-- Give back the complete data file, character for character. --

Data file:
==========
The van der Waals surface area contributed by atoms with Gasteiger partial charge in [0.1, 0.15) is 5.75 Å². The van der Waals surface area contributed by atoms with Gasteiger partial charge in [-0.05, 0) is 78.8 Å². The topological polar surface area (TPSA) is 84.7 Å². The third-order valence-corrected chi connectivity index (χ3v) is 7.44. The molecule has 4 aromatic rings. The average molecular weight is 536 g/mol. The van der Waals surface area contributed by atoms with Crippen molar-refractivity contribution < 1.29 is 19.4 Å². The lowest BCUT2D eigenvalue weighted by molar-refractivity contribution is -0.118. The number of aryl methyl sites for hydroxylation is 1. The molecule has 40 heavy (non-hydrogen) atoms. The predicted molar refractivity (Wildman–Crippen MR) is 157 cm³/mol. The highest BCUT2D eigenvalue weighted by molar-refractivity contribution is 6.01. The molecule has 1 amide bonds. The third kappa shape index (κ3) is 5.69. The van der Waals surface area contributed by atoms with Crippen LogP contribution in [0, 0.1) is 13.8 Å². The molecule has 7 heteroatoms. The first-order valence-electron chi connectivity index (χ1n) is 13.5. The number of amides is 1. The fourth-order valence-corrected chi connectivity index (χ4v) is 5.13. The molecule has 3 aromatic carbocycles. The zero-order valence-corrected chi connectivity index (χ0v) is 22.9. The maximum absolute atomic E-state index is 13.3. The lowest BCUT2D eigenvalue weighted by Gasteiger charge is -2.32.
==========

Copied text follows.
The van der Waals surface area contributed by atoms with Gasteiger partial charge in [0.1, 0.15) is 5.75 Å². The van der Waals surface area contributed by atoms with Gasteiger partial charge in [-0.05, 0) is 78.8 Å². The topological polar surface area (TPSA) is 84.7 Å². The third-order valence-corrected chi connectivity index (χ3v) is 7.44. The molecule has 4 aromatic rings. The average molecular weight is 536 g/mol. The van der Waals surface area contributed by atoms with Crippen molar-refractivity contribution < 1.29 is 19.4 Å². The lowest BCUT2D eigenvalue weighted by molar-refractivity contribution is -0.118. The number of aryl methyl sites for hydroxylation is 1. The molecule has 40 heavy (non-hydrogen) atoms. The predicted molar refractivity (Wildman–Crippen MR) is 157 cm³/mol. The highest BCUT2D eigenvalue weighted by molar-refractivity contribution is 6.01. The molecule has 1 amide bonds. The third kappa shape index (κ3) is 5.69. The van der Waals surface area contributed by atoms with Crippen LogP contribution in [0, 0.1) is 13.8 Å². The molecule has 7 heteroatoms. The first-order valence-electron chi connectivity index (χ1n) is 13.5. The number of amides is 1. The fourth-order valence-corrected chi connectivity index (χ4v) is 5.13. The molecule has 3 aromatic carbocycles. The zero-order valence-corrected chi connectivity index (χ0v) is 22.9. The maximum absolute atomic E-state index is 13.3. The lowest BCUT2D eigenvalue weighted by Gasteiger charge is -2.32.